In 2013, driven by a desire to help one of his family members facing health problems, Ozren, an enthusiast of nature and healthy lifestyle, started his journey with wild herbs. As a private and calm man, he had enough of the everyday urban rush, so he decided to improve his quality of life and share his experience with others. He found inspiration and resources in intact and preserved Istrian wilderness.

The Istrian peninsula and its intact nature is a true oasis for wild herbs that grow in the wilderness of Uchka, Cicarija, and its most southern part – Cape Kamenjak, Premantura and Banjole.

In time, Ivana, a certified phytotherapist, connected with Ozren and with joint strengths, uchka cosmetics was created – effective natural skincare. And all of that, with an idea of a partnership between man and nature harmonized with sustainable development.

“Wildpicking moments” by Ozren

It is June. The longest day of the year will soon come. There were some rainy days, but for a week it has been hot as hell. I am preparing for tomorrow’s trip to mountain Uchka, where I will pick tall mallow and yarrow. In that area they secrete more intense scent and aromas because they are affected by salt and winds from the sea.

Preparation and equipment

Today I must prepare everything I need to safely pick and store herbs. First, a walking cane and a raincoat.

I admit I am afraid of snakes and lightning, and that is inevitable in nature, when you are a couple of hours away from the safety of your car. As a protection from snakes, I put on thick pants and tie them above my hiking boots. At +32° C from 1:00 p.m. till 5:00 p.m., when the sun is at its zenith, due to the high temperature and strength of insolation, the concentration of medicinal substances in herbs is at its peak. A broad hat and a white T-shirt protect me from the sun and the hundreds of insects that I disturb as I pass through the bushes. Two liters of water, a basket, a couple of airy jute bags and scissors – that’s all I carry with me.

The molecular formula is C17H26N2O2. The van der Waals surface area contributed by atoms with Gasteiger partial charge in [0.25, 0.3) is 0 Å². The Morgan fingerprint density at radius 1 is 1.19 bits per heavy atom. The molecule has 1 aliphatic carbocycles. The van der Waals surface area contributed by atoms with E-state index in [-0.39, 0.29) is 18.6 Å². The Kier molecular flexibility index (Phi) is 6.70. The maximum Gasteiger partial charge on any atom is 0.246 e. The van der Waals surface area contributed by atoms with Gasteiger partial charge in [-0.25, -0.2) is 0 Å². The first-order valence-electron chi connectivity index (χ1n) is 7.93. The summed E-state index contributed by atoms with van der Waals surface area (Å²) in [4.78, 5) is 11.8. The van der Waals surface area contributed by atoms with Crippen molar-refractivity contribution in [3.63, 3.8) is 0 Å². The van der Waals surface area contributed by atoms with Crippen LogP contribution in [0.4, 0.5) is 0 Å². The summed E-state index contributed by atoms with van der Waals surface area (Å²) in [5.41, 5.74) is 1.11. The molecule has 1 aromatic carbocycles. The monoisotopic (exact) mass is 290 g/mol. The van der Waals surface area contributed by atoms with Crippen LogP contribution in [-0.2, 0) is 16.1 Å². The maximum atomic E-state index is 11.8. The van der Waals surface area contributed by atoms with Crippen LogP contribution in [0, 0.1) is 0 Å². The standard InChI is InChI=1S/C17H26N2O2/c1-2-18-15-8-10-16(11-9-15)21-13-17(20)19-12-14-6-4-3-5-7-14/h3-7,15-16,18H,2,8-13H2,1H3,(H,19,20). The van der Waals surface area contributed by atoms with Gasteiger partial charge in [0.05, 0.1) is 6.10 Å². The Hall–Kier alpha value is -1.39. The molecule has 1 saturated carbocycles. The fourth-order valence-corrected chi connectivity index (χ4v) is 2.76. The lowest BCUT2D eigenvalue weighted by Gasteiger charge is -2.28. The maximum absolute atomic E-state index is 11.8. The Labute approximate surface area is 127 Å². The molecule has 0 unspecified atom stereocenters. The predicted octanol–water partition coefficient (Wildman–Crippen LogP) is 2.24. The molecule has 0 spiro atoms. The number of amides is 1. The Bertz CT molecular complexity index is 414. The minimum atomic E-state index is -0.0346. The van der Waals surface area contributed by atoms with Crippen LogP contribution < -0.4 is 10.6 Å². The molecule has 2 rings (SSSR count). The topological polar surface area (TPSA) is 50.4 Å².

The same evening, before I go to bed, in my mind I go through the locations where I was choosing and gathering herbs last year. I orient myself by the rocks and its shapes because I leave the marked paths and remember the bushes and trees along the way. Squinting, reclining in the armchair, I listen to Estas Tonne until I fall asleep completely calm. In the morning, after loading all my things into the car, I set off for Uchka.


Upon arriving at mountain Uchka, I immediately turn off from the well-known path, deeper into wild parts. Taping in front of me with a cane to chase away the snake that is laying in the sun. On the edges, I come across smaller, still underdeveloped plants. I pass by, leaving them behind in search of those where I will not disturb the natural harmony by gathering. Coming across a rich habitat, I carefully select only several flowers and leaves to pick. Plants continue to grow.

Wildpicking ritual

Before I pick the first flower, I gaze at the plant, pause for a moment and assess which flowers I will pick. I use both hands to gather them. Putting some of the things away, with my left hand I gently hold the flower in my palm, holding the stem between the index and middle finger. With the right hand, I gently cut it with the tip of the scissors so that the flower remains in my left hand that places it in the cloth bag.


I express my gratitude to every plant, shrub, or patch of grass where I gathered flowers or leaves, justifying my actions by telling them they will help another being. I then proceed by sprinkling several drops of water from my bottle. The peace and harmony I share with nature can only yield goodness.


Part of the herbs I place in jars that same evening. I pour a few of them with the grape seed oil that we got last year from the old Istrian vineyards, and some of them with cold-pressed rosehip and hazelnut oils. Later, I will distill the rest of the herbs for hydrolats. For their base, I use spring water from Uchka, from the Joseph II well located on Vela Uchka. In the end, I will put everything that remains after maceration and distillation into compost and return it to nature.